Journal Issue: Financing Schools Volume 7 Number 3 Winter 1997
The national data reviewed in this article document several important points about the utilization of professional staff in education: (1) mean class sizes have been declining over time and appear to be at an all-time low, yet class sizes are still significantly above levels regarded as "ideal"; (2) mean class size measures can mask considerable variability in actual class size, and it appears that many children are still being taught in classes with more than 30 students; and (3) student-teacher ratios, which are generally below class size ratios, are also at all-time lows. What the data do not reveal, however, are the resource implications implicit in specific policy decisions regarding class size and class size reductions. Some key issues are reviewed below.
Together, teaching staff and facilities make up at least 70% of the resources that are typically spent on schools, so decisions about class size can have a big impact on how resources are allocated.19 If a school board decides to decrease class size, it could do so without adding to its budget by increasing spending on regular classroom teachers and classrooms and decreasing spending on other aspects of education such as specialized teachers and facilities. A school district with many specialized teachers and facilities, for example, could use the funds designated for special education or for at-risk children to serve those children in reduced-size regular classroom settings rather than on special classes.13 Many class size reduction efforts, however, have kept spending on the other aspects of education relatively constant and, thus, require significant additional resources. Because, as noted above, instructional costs make up the majority of school budgets, a school with one teacher for every 30 students would have to nearly double its budget to have one teacher for every 15 students (which is the number recommended by the National Education Association).20
Specific requirements of class size reduction initiatives, such as maximum allowable class size and facilities requirements, can affect both the costs of reducing class size and the educational environment reflected in class size statistics. For example, the maximum allowable class size requirement of 20 pupils per class included in the recent California class size reduction initiative will result in an average class size below 20 among participating schools in the state and will substantially reduce the variability in class size and the prevalence of large classes in the state. California's space requirement that each class be in a self-contained space or in a "space that provides the same average square footage per pupil enrolled in the same grade levels at the school site" as in 1995–96 (before the class size reduction program began)21 means that schools may not simply add teachers to existing classrooms and declare that class sizes have been reduced. Because of the space requirement in California, recent reductions in class size have meant that 1,400 computer labs, music rooms, and child care facilities permanently lost their space, even though the state's class size reduction program added funding to the educational system.22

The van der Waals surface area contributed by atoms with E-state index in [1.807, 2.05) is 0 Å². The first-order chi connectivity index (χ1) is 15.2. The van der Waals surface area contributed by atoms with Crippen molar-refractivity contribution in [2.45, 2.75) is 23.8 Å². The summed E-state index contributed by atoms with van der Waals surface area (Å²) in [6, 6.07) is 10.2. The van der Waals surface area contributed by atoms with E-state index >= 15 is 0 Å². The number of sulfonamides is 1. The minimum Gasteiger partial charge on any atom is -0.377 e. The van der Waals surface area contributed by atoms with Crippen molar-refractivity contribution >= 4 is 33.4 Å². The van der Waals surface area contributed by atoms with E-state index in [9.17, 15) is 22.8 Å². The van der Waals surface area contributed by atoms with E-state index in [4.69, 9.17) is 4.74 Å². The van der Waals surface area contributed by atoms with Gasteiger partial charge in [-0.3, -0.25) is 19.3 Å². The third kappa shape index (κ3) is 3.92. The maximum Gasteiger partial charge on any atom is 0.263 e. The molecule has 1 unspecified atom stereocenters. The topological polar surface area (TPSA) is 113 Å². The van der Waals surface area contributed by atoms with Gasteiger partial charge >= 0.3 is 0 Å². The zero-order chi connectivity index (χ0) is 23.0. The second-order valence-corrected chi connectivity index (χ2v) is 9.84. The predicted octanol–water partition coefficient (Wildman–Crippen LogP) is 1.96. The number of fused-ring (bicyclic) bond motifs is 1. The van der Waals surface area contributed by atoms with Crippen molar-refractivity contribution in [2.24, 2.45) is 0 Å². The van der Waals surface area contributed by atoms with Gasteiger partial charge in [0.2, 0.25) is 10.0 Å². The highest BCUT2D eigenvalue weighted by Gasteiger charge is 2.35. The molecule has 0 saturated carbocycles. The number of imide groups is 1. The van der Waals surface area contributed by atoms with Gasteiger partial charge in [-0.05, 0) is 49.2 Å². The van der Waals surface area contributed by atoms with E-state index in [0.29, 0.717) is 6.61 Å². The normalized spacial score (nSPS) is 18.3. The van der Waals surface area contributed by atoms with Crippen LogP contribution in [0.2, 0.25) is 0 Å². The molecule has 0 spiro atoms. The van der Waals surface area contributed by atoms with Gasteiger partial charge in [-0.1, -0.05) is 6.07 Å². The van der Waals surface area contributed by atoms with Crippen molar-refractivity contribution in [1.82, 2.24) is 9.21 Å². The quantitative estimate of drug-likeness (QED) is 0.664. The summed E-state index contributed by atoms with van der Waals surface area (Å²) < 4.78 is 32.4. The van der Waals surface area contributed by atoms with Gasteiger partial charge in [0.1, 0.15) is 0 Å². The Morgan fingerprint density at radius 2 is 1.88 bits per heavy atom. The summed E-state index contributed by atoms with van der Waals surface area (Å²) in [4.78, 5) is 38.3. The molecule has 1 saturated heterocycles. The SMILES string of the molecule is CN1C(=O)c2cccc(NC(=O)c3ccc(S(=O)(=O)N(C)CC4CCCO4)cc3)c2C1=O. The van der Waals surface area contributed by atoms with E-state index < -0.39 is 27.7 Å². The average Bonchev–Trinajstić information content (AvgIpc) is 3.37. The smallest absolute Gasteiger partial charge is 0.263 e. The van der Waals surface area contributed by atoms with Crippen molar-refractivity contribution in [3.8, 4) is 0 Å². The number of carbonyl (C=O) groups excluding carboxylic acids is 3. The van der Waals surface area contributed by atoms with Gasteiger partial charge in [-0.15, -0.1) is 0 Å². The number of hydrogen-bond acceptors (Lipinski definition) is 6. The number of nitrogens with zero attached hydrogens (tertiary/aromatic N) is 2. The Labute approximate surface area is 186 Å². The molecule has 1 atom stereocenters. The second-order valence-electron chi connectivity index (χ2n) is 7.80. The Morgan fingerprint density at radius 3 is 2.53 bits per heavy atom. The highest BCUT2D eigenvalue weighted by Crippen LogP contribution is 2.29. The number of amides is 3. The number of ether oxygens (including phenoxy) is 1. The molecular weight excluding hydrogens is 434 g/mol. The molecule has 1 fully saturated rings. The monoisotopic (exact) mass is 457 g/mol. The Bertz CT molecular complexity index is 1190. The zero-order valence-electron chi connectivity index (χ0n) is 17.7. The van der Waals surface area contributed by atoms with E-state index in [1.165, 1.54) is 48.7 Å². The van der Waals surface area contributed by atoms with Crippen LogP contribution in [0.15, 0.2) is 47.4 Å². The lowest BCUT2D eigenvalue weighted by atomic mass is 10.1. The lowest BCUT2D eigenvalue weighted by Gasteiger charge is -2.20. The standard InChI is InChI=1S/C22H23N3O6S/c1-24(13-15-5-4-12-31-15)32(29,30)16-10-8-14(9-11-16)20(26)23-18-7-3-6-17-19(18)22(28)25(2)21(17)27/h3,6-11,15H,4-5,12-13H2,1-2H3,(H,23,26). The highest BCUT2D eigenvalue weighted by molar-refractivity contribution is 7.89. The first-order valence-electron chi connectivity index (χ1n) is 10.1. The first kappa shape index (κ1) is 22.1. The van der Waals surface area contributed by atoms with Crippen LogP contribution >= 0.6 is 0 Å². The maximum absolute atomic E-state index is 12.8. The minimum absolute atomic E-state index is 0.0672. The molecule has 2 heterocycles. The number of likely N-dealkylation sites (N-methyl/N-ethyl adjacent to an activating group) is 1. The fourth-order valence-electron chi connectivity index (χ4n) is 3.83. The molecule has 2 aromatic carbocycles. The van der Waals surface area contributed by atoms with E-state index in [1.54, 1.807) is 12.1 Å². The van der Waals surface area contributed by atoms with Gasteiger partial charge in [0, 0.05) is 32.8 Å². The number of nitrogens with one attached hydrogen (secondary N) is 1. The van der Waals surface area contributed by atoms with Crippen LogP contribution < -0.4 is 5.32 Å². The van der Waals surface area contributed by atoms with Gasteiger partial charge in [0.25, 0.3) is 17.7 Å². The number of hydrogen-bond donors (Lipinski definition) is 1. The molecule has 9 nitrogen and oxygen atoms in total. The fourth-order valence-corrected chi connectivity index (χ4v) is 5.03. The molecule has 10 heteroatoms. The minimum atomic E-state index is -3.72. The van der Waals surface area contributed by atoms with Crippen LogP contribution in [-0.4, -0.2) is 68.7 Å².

In Virginia, legislation passed in 1995 set up an initiative program for grades K–3 which provided schools with extra funding if they reduced both pupil-teacher ratios and maximum class size for poor children.23 Most states other than California which have enacted legislation to reduce staffing ratios have done so by focusing on pupil-teacher ratios without maximum class size or facilities requirements.24 These differences in strategy will have direct implications for the route schools take to implement class size policy as well as the associated costs and benefits of the changes. Reducing class size can be accomplished without providing new facilities by dividing existing classrooms, and pupil-teacher ratios can be reduced by adding teachers anywhere in the school system—no additional facilities or even separate classrooms are required.
Whether the benefits from current efforts to reduce class size in the elementary grades will justify their considerable cost is an empirical question that cannot yet be answered. Results of this major educational reform may depend as much on the way teaching staff and students are organized as on the validity of the science behind the push for smaller classes. Current national data on overall pupil-teacher ratios or average class size provide only limited information about the actual size of the classes experienced by young children during the very early school years. Attention will need to be paid to both the educational and cost implications of actual class size, staffing ratios, and space requirements before it will be possible to determine if the current push to reduce class size is working and worth the cost.